Allison Gillies paints large, so large that the usual run of canvases don’t provide enough space for her expansive ideas of color, shape and texture. She tried making her own canvases out of fabric from Wal-Mart, but that didn’t work either. An old tarp in her father’s garage reminded her of a sail, and her quest for something big enough to hold her ideas was over.Continue Reading →
Great Wolf Lodge in Grapevine, just off US Hwy 26, is just seven miles from DFW Airport. Located on 52 acres the place has plenty of “wow factor.” Pulling into the parking area, a question came from the backseat, “Is that a space ship?” From seeing the pictures on the hotel’s website I knew that the “space ship” was just one of the four big water slides.Continue Reading →
Want to know how important bees are to the production of food? See for yourself in the Heard Museum’s Living Lab. Watch the busy bees come and go (they have access to the outside, but not to the visitor area) and make honey in a series of very active hives.Continue Reading →
Bob Lusk of Gordonville wears two hats. One hat transforms him into the publisher/editor of a successful little magazine called Pond Boss. When he puts on the other hat he really is a pond boss, traveling the country designing and overseeing the construction, stocking and management of private lakes and recreational ponds. No matter which hat is on his head, Lusk’s passion for fish has brought him national recognition.Continue Reading →
Want a tip? Work hard and remember what people like. With a cheery personality and a knack for customer service, Kim Blake has been raking in tips at the Sonic Drive-in at US 75 and FM 120 in Denison for eight years. But new technology is changing the way people tip, or can tip.Continue Reading →
The ice cream was too cold, and that got J. F. McCullough to thinking. Mc-Cullough and his son Alex had started the Homemade Ice Cream Company in Davenport, Iowa, in 1927, and they had done pretty well, eventually moving to a former cheese factory in Green River, Illinois, and converting it to make ice cream mix.Continue Reading →
Texoma is deep in the heart of the Red Dirt music scene. Taking their names from the iron- oxide-rich soil that colors the Red River, Red Dirt trailblazers such as Cross Canadian Ragweed and Stoney LaRue blurred the line between country and rock in Oklahoma and let the winds carry the grit south to Texas, where artists such as Texoma’s Spur 503 have put their own spin on the dirt.Continue Reading →
Did you know that pumpkin pie originated when early Americans scooped out thick-walled pumpkins, filled them with milk, spices and honey, and baked them slowly in the ashes of a fire? I don’t know when I fell in love with pumpkins, those colorful globes, bright and round as beach balls.Continue Reading →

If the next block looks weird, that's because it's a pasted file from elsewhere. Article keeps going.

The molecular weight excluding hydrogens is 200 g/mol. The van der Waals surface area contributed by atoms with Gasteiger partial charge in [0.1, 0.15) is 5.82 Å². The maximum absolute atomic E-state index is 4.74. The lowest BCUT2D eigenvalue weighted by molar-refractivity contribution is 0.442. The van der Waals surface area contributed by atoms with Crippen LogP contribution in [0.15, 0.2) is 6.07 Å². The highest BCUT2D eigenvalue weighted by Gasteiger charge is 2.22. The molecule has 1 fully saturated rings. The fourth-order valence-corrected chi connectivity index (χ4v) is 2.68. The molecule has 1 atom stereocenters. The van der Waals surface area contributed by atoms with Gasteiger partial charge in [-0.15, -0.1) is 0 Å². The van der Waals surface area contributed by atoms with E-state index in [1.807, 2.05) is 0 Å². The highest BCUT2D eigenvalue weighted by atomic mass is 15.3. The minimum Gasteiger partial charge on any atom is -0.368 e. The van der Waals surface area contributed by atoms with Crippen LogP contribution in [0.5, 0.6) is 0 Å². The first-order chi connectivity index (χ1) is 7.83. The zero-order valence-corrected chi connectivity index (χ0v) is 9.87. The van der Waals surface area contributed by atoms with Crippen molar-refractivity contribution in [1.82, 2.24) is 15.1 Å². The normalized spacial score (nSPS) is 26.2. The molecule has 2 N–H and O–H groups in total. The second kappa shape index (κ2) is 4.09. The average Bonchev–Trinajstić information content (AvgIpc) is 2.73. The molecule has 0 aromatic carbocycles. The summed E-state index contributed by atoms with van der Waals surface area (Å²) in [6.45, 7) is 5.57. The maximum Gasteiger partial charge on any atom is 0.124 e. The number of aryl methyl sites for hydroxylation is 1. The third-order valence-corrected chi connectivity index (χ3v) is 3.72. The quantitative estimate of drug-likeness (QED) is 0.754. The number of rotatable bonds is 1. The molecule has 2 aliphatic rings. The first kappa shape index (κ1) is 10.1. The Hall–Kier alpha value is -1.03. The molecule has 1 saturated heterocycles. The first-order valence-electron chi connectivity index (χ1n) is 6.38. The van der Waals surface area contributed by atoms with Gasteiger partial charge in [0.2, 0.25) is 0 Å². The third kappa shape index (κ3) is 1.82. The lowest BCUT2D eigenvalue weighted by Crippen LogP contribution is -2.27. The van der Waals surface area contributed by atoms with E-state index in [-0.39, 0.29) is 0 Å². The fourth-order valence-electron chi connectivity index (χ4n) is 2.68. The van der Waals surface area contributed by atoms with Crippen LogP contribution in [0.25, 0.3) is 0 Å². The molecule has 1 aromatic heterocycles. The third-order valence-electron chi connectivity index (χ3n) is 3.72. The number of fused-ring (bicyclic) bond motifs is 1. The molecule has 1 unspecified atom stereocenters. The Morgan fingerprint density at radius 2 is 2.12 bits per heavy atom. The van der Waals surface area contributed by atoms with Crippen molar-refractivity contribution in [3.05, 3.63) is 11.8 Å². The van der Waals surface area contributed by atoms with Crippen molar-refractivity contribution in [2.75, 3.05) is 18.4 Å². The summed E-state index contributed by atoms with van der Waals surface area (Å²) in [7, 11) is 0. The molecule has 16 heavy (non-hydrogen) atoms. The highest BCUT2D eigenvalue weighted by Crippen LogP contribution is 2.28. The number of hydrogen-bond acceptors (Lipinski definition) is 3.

Featured Archive Story
You can’t hail a cab with hand waving and a sharp whistle the way you can in the Big Apple, but finding a hack in Sherman and Denison is a lot easier than it was a few years ago. With the introduction of Cowboy Cab two years ago this June and Yellow Cab about eight months ago, consumers have transportation options.
L A (that’s all, just L and A, the letters don’t stand for anything else) Hudson’s father was a successful merchant in Colgate, Oklahoma, who longed to be a show business impresario. “He was a public speaker, and he promoted entertainment to advertise the store,” said Hudson.
If you’re going to garden organically around here, you’ve got to be tough—at least as tough as my friend Nancy, who confesses that the greatest pleasure of her summertime morning is to roam her dewy garden, waking up sleepy grasshoppers and flicking their heads off with her thumbnail.
Looking for the Printed Version?You can find a complete set of Texoma Living! Magazine in the library at Austin College.
Featured Archive Story
By Margie Morris on December 1, 2006
After 38 years of marriage, the doctors P.T. and Sara Swamy had discussed most every subject—including death. Sara’s mother, grandmother, great-grandmother, as well as her aunt, lived well past 90, and Sam, as Sara affectionately called her husband, was sure he would precede her in death, but a automobile accident took Sara’s life on June 17, 2005, the day after her 62nd birthday.
By Joe Munoz on December 1, 2007
Three heads, the torsos nowhere nearby, lie lined up on a bed in a small silver traveling trailer in a North Texas parking lot. Noggins from a child, an adult, and a senior citizen stare glassy eyed and grinning at anyone who walks in. This might be unsettling to some folks. For Tim Cowles it is another day at work.
By Special to TLM on September 1, 2008
It doesn’t look like a medical office, outside or in. The building is set back off East Lamberth in a cluster of trees, and if given only a passing glance, it could be mistaken for a residence. Just inside the front door is the old waiting room. It looks like what it is, or perhaps “was,” as no one uses it much anymore.